The Italian asset management market is a large one. According to estimates from Milan-based firm Assogestioni, the amount invested in UCITS in the country at the end of last year was above e1trn. At the time, just under e400bn was invested in life insurance funds and almost e800bn in portfolio management.
Italy has experienced the fastest growth in asset management in Europe during the past decade, especially after 1997 until last year. The market has now slowed down.
The asset allocation of funds in Italy was split into 30% domestic bonds, 10% domestic equity, 22% in foreign bonds, 30% in foreign equity and around 8% in other assets.
“Italians are fashion-conscious savers and they demand ‘designer’ equity products,” said Fabio Galli director and head of economics affairs for Assogestioni, during a conference on Fund Management Opportunities in Italy, held in Rome in April. “They want asset allocation products, funds of funds and risk adjusted vehicles.”
Regarding this, new products have already entered the Italian market such as hedge funds, private equity funds, funds of funds and reserved funds for institutional investors.
“Both hedge funds and IIF have special management rules which derogate from the Bank of Italy regulation,” says Massimiliano Danusso partner at law firm Brosio, Casati – Allen & Overy in Rome. “In general, hedge funds have a broader manager discretion than IIF.” Danusso points out that it’s not yet possible to register foreign investment hedge funds or funds of funds, although there might be an opening towards these products in the near future.
Although the interest in hedge fund investing by Italian pension funds is still very slow, there is an ongoing discussion about the opportunities that these products could bring into institutional portfolios. More and more asset managers are developing these investment vehicles. The new Italian hedge funds have basically no investment restrictions and cannot have more than 100 unit holders. However, it’s necessary to set up a SGR to manage exclusively this type of funds and the initial subscriptions are not less than e1m.
“Italian investors have a strong appetite for performance and strong aversion to risk,” Galli said.” Low bond yield has triggered asset re-allocation and performance awareness and there are discussions about whether could require an overhaul of investment services.”
He also noted: “Benchmarking and total expense ratio are increasing investors’ awareness.”
He explained than in order to meet this demand, suppliers are changing. “The ownership structure of asset managers is changing.” According to his presentation more than 95% of asset managers companies are owned by banks, and around 4% belong to insurance companies. In terms of distribution channels around 10% of funds in Italy are distributed via financial advisers, and around 60% are distributed by banks. Around 30% of total funds in the Italian market are directly investments.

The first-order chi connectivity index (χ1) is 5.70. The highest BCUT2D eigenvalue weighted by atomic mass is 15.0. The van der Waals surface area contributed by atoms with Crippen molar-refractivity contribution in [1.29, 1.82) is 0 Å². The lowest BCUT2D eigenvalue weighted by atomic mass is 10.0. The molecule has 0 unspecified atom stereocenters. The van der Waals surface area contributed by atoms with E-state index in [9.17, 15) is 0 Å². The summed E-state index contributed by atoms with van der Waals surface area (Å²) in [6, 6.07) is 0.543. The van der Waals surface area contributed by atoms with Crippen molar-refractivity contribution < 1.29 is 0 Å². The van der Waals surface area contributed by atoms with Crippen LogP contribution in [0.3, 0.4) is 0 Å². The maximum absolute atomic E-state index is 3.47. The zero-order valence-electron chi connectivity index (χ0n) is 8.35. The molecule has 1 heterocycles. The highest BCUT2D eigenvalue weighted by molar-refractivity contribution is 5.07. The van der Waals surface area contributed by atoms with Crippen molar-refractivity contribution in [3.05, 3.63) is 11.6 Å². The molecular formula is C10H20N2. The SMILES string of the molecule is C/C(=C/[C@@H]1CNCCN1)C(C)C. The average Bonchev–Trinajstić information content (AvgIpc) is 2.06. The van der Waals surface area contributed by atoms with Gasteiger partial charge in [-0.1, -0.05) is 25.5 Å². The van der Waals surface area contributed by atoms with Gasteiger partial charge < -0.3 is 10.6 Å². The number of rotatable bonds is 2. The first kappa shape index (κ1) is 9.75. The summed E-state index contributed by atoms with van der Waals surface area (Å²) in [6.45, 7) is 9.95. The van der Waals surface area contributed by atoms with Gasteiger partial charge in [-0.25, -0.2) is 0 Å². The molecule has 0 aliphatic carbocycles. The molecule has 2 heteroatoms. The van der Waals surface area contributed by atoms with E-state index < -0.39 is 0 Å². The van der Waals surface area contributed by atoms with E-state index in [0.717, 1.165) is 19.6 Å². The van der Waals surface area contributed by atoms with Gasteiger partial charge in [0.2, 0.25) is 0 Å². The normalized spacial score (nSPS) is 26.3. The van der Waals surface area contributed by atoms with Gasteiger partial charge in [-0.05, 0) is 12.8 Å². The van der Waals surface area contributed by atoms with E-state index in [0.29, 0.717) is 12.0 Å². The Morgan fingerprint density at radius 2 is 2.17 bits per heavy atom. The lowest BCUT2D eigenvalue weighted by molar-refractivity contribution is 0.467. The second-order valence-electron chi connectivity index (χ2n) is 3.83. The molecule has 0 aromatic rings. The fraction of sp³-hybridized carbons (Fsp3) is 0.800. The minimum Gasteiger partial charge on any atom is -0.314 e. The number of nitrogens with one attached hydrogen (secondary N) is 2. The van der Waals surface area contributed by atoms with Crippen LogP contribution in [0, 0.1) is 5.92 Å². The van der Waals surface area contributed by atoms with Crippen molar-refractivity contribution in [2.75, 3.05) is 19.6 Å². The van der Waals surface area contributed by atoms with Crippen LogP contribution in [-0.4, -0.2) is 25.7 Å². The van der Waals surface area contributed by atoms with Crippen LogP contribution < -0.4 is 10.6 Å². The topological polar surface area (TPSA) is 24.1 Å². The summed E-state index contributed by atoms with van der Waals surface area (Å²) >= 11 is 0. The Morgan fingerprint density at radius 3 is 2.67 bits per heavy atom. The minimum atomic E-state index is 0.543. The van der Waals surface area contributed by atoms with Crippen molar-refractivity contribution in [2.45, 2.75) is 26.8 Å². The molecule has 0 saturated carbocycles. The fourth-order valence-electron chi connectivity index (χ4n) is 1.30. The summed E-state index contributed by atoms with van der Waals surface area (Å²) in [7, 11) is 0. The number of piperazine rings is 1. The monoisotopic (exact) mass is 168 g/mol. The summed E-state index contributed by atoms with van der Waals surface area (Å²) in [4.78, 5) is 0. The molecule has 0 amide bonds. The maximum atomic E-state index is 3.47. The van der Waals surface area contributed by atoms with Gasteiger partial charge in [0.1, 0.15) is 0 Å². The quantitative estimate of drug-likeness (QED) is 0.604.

In terms of taxation a new law which came into forced in January has brought fiscal advantages for individual investors, affecting also those joining open-end pension funds. This coefficient of adjustment – equalizzatore – is applicable to both income from capital and miscellaneous income coming from investments in foreign UCITS which are in compliance with the European directives, and that have been collective by Italian individuals other than those representing a corporation.
This initiative was supposed to be considered an incentive for the open end schemes which still haven’t managed to attract large numbers of affiliates, but so far the participation rates in these pension plans has not increased significantly.
Mutual investment funds and SICAVS have not experienced a significant growth during 2000. According to Assogestioni the assets under management by these funds was around e539bn and the figure for the end of 2000 is just a few extra million at e580bn.
However, an following the same data, the asset under management through Luxembourg or Dublin-based funds promoted by Italian managers after 1993, almost double the number of assets under management from around e32bn in 1999 to e60bn in 2000, following the trend present in other European markets.
Although the largest newly created pension funds are mainly invested directly in bonds and equities, investment funds will prove to be a useful vehicle for those managers in charge of managing the portfolios of some of the newly created small-size close end funds, allowing them to achieve diversification regardless the size of the portfolio. However some investment restrictions in terms of investing directly in funds still apply for this type of schemes.
In the case of open-ended schemes, managers can invest freely in mutual funds as long as the management fees do not duplicate.